Midterm election results and balance of power in Congress
Control of the US Senate could hinge on Nevada and Arizona, two states where GOP victories could elevate some of the most prominent election deniers in the country even after other nominees who had amplified former President Donald Trump’s falsehoods about the 2020 election were rejected by voters in Tuesday’s midterm elections.
Those two western states – perpetual battlegrounds in presidential years – were still too early to call as of early Thursday morning, while a third Democratic-held seat, Georgia, will advance to a December runoff, CNN projects.
Republicans need to pick off two Democratic seats to win the majority. As ballots continue to be counted across the country, Republicans appear to be slowly inching toward the 218 seats that would deliver them a House majority, albeit one that’s much narrower than they’d hoped.
The struggle for the Senate, however, is still full of unknowns – including whether it will all come down once again to Georgia after the Peach State delivered Democrats the majority in 2021 with victories in twin runoffs. It’s Nevada and Arizona that will determine how pivotal Georgia becomes.
Arizona Democratic Sen. Mark Kelly was maintaining an edge over Republican Blake Masters as of early Thursday morning, while Nevada Democratic Sen. Catherine Cortez Masto was trailing Republican Adam Laxalt. CNN had estimated late Wednesday that about 600,000 votes remained to be counted across the Grand Canyon State and about 160,000 votes remained to be counted in Nevada.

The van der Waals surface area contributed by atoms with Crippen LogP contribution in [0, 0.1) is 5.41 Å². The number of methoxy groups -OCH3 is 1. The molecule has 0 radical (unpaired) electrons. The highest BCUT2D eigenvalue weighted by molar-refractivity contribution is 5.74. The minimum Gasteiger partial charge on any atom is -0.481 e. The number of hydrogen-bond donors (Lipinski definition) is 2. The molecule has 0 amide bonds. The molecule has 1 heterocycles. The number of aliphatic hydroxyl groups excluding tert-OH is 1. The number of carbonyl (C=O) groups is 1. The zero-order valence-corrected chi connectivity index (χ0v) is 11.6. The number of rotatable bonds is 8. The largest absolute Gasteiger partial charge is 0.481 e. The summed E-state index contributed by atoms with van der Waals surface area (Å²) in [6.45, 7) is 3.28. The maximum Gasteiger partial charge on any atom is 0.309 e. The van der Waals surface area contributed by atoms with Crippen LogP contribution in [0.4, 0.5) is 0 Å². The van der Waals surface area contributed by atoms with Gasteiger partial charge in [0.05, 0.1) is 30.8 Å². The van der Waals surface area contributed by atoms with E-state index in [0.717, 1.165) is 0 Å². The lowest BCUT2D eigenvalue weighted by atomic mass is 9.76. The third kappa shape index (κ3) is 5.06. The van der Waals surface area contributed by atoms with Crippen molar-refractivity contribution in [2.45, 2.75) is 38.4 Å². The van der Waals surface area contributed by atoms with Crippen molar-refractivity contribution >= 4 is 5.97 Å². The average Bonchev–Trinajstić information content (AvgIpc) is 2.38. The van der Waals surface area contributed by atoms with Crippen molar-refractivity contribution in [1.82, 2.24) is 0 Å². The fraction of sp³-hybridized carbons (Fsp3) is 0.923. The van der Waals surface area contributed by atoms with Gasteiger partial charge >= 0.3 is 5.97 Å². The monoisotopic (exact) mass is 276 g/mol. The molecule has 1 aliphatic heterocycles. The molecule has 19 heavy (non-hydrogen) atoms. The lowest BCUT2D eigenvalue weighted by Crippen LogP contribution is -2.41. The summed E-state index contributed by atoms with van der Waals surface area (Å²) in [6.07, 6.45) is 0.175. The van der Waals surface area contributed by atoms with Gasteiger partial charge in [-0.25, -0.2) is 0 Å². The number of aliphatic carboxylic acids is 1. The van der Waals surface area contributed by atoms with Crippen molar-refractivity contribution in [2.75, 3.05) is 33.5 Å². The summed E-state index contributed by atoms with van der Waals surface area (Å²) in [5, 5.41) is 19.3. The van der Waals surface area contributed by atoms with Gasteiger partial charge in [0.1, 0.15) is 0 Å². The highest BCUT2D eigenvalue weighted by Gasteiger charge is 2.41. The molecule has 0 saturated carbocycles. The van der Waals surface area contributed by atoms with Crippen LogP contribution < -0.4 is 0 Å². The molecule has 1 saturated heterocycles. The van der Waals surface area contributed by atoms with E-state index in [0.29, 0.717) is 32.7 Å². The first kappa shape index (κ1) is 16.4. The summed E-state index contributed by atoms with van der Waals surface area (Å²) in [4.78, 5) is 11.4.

Laxalt, Nevada’s former attorney general, was a co-chairman of Trump’s 2020 presidential campaign in the state and filed lawsuits attempting to overturn Nevada’s results in that election, which he said was “rigged.” Cortez Masto had argued that the lies and election conspiracies theories embraced by Trump and allies like Laxalt led to the attack on the US Capitol on January 6, 2021.
Masters, a venture capitalist and first-time candidate, released a campaign video as he was competing for the GOP nomination in which he said he believed Trump had won the 2020 election. Masters, like Laxalt, clinched Trump’s endorsement.
After winning the Arizona Senate primary, Masters briefly appeared to back away from some of that extreme rhetoric – scrubbing his website, for example, of language that included the false claim that the election was stolen. In a debate with Kelly, he also conceded that he had not seen evidence of fraud that would have changed the outcome of the election. But the Republican nominee seemed to reverse course after receiving a phone call from Trump urging him to “go stronger” on election denialism, a conversation that was captured in a Fox documentary.